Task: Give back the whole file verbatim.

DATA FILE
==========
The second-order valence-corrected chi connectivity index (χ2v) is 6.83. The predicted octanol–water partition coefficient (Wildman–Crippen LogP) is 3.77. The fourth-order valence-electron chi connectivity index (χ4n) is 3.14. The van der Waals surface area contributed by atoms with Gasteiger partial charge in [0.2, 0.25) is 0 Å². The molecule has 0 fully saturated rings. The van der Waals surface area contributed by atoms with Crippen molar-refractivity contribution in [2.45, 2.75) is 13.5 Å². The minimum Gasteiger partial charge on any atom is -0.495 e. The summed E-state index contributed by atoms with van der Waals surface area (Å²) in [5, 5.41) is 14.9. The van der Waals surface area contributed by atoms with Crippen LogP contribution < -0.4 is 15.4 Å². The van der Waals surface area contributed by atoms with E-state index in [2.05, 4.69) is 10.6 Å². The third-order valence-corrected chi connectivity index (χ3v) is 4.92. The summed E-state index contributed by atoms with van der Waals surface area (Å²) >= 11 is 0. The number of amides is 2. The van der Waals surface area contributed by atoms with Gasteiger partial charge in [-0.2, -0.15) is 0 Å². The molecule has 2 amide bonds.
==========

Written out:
The second-order valence-corrected chi connectivity index (χ2v) is 6.83. The predicted octanol–water partition coefficient (Wildman–Crippen LogP) is 3.77. The fourth-order valence-electron chi connectivity index (χ4n) is 3.14. The van der Waals surface area contributed by atoms with Gasteiger partial charge in [0.2, 0.25) is 0 Å². The molecule has 0 fully saturated rings. The van der Waals surface area contributed by atoms with Crippen molar-refractivity contribution in [2.45, 2.75) is 13.5 Å². The minimum Gasteiger partial charge on any atom is -0.495 e. The summed E-state index contributed by atoms with van der Waals surface area (Å²) in [5, 5.41) is 14.9. The van der Waals surface area contributed by atoms with Crippen LogP contribution < -0.4 is 15.4 Å². The van der Waals surface area contributed by atoms with E-state index in [2.05, 4.69) is 10.6 Å². The third-order valence-corrected chi connectivity index (χ3v) is 4.92. The summed E-state index contributed by atoms with van der Waals surface area (Å²) >= 11 is 0. The number of amides is 2. The van der Waals surface area contributed by atoms with Gasteiger partial charge in [-0.2, -0.15) is 0 Å². The molecule has 2 amide bonds.